With news around sustainability dominating the media more and more, new research from GoodMove has revealed that a whopping 60% of Brits report sometimes making sustainable decisions, with a further 26% reporting to actively live a sustainable lifestyle.
London residents lead the way as eco-warriors of the UK with a massive nine in ten (90%) reporting that they try to live more sustainably. However, up north, Manchester came out as the least conscious city with one in five residents (21%) stating that they rarely make sustainable decisions.
So, what prevents Brits from living sustainably and just what small lifestyle changes can they make? GoodMove worked with sustainability expert David Grayson of Spaciable to reveal just that.
When asked the top reasons that prevent them from making sustainable decisions, Brits responded:
- It’s too expensive (54%)
- Lack of convenience (35%)
- I have other priorities (23%)
- Lack of education (17%)
- Not enough government funding (15%)
A third (35%) of those polled cited lack of convenience, outlining factors such as “lack of sustainable products in local shops” and “problems with rubbish disposal in my area” as a barrier to sustainability.
Interestingly, 15% of people said that there is not enough government funding which stops them making sustainable decisions. This reflects recent news which saw the Green Homes scheme leave people with £1,000 in administration costs.
However, the biggest barrier for over half of Brits (54%) is the belief that living more sustainably can be too expensive. Although according to sustainability expert David Grayson, this is a misconception.
“Sustainable choices can be as simple and cost-free as planning meals ahead of shopping to ensure minimal food waste or buying from charity shops (and why not put the saved money over time towards that heat pump?!).
“It’s also worth remembering that many of the more expensive sustainable choices could be viewed as an investment that will help offset energy bills through lower running costs, while adding value to a property.”
Sustainable choices can be as simple and cost-free as planning meals ahead of shopping to ensure minimal food waste or buying from charity shops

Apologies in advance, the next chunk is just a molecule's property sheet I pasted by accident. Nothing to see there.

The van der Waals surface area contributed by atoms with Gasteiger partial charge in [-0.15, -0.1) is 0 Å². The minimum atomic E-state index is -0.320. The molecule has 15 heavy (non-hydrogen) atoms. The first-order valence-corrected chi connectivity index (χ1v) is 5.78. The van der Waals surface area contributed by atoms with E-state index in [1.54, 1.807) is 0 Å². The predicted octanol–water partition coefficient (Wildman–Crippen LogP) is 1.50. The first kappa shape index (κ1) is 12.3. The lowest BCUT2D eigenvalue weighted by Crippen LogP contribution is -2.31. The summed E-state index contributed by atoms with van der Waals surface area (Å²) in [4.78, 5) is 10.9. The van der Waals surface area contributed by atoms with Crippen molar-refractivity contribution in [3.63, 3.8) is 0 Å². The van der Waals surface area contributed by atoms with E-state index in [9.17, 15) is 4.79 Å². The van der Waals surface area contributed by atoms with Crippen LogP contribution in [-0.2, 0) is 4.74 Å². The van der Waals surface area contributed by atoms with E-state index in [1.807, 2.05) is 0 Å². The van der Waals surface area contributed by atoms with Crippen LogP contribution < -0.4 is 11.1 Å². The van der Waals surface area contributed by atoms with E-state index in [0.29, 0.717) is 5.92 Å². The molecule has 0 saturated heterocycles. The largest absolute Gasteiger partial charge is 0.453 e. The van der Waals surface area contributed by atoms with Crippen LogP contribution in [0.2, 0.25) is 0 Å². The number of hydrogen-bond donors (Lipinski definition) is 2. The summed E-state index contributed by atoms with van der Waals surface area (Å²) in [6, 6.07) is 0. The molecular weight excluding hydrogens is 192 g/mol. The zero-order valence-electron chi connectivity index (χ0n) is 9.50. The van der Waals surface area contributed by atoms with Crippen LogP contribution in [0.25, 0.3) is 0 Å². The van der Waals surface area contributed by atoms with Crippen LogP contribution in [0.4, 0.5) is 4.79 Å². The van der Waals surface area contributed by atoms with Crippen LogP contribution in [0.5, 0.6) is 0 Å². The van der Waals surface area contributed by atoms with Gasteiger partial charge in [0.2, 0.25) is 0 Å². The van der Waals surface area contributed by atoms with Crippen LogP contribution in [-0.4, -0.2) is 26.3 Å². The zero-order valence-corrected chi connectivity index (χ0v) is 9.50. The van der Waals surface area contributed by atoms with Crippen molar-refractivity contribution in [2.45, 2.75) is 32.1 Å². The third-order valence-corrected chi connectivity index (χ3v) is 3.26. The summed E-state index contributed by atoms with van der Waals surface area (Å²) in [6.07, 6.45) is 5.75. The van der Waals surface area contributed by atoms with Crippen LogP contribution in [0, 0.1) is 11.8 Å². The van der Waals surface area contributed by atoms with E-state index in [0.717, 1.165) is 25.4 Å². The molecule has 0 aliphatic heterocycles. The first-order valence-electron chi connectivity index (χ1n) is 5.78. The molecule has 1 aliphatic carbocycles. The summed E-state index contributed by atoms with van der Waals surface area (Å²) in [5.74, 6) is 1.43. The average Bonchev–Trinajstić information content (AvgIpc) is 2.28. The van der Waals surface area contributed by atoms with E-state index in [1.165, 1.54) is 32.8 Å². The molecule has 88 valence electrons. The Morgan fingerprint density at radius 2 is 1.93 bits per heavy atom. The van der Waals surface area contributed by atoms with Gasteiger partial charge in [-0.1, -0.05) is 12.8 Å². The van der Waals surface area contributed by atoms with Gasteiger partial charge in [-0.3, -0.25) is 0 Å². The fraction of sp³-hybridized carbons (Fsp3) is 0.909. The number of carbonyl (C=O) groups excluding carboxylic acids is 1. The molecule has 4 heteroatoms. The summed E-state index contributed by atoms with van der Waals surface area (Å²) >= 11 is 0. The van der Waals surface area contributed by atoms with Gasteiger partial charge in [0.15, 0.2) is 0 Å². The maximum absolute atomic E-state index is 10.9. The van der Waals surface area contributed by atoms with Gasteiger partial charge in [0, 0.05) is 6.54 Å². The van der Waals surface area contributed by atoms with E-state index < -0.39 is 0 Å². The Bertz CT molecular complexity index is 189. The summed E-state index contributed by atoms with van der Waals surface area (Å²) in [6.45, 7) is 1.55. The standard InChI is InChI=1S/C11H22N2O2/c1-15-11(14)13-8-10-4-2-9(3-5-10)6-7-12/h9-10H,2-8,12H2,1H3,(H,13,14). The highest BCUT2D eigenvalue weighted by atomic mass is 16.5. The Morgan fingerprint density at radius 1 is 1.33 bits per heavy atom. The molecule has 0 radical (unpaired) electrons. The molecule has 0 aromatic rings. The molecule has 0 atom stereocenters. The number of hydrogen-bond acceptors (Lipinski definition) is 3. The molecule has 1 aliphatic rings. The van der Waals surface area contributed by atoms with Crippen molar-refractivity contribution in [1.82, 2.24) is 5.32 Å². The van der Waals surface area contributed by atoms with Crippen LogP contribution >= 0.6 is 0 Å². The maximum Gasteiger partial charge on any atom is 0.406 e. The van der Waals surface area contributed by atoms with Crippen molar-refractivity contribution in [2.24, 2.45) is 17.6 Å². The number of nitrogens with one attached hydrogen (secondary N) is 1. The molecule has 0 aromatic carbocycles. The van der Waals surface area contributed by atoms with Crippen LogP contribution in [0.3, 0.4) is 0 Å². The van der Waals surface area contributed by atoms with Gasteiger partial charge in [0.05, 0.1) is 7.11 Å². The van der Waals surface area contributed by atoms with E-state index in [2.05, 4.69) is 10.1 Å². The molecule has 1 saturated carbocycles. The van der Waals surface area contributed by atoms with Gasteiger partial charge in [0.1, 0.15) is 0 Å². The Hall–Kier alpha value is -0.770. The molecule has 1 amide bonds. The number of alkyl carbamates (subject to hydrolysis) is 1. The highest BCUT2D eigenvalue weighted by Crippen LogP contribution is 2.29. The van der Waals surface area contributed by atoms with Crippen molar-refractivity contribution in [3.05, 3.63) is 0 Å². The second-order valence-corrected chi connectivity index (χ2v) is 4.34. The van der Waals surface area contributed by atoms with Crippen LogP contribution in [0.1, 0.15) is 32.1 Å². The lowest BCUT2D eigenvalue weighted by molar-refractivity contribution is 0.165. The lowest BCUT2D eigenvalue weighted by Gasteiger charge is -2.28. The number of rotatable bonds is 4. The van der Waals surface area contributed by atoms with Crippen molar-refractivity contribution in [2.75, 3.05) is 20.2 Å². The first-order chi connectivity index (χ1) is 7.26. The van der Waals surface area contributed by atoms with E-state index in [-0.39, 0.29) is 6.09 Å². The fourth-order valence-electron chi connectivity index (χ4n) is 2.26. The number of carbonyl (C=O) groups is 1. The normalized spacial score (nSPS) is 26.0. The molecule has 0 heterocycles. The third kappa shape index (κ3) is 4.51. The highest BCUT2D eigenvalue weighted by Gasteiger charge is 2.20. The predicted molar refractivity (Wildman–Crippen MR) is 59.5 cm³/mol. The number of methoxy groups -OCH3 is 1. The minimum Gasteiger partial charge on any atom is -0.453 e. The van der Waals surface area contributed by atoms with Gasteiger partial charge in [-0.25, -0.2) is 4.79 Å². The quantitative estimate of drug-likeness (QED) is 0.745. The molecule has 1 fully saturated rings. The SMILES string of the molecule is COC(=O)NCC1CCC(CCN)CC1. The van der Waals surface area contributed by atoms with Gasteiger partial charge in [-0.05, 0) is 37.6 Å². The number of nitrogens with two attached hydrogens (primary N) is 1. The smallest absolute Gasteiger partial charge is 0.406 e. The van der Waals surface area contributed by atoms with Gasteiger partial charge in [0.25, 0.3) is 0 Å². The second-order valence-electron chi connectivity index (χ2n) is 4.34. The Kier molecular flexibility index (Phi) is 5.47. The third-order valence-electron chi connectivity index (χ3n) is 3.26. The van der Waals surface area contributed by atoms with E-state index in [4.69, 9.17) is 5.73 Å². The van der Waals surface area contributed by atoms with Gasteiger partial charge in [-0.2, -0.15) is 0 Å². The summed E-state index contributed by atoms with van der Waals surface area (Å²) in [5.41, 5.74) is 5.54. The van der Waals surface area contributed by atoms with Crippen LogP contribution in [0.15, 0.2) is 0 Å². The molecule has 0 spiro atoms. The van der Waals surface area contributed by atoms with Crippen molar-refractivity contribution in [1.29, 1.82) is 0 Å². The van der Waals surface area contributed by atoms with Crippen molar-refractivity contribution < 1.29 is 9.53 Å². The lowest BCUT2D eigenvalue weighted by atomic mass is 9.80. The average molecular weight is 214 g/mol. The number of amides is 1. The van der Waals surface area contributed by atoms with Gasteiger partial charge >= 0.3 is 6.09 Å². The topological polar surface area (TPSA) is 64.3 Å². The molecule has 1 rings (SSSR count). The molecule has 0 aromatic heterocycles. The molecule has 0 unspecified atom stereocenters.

There are many ways to make more climate-friendly decisions. Brits report the following actions, that help make a difference:
- I recycle and reuse materials when I can (71%)
- Reduced food waste (61%)
- Try to reduce water waste (57%)
- I invest in home insulation (32%)
- I purchase second-hand furniture or upcycle furniture (31%)
Unsurprisingly, recycling is the most common way that Brits combat sustainability (71%), while reducing food-waste (61%) and water-waste (57%) have become habitual for most of the nation.
Despite this, WRAP reports the UK wastes the equivalent of 4.5m tonnes of food waste, though Grayson reveals some savvy sustainability tips to lessen your household output.
“Plan meals and shopping trips, use food that will go out of date first and don’t be confused between ‘use by’ and ‘best before’ dates. Freeze food if you don’t think you’ll be able to eat it in time. Even better, if you have a garden, try out your own compost bin.”
On the other hand, just a third of Brits said they invested in home insulation (32%) or upcycled furniture (31%). So, if you’re feeling a spot of DIY there are many places you can source secondhand furniture.
Grayson suggests that websites such as Freegle, Freecycle, Preloved, Facebook Marketplace and charity shops are all great outlets for passing on and acquiring items.
“Many local communities have great re-use/upcycling charities in operation, whereby they collect unwanted items, renovate them if necessary, and sell them – often at a discount to low-income households.”
Commenting on the research Nima Ghasri, chartered surveyor, and director, of GoodMove says: “Over the next few years we expect sustainable retrofits properties to be in big demand, and according to the data a third of Brits have already invested in home insulation which looks promising!”
“As mentioned, investing in areas such as heat pump technology or home insulation may cost in the short-term, but in the long-term you can expect to save a huge amount in bills – as well as doing a huge favour to the environment!”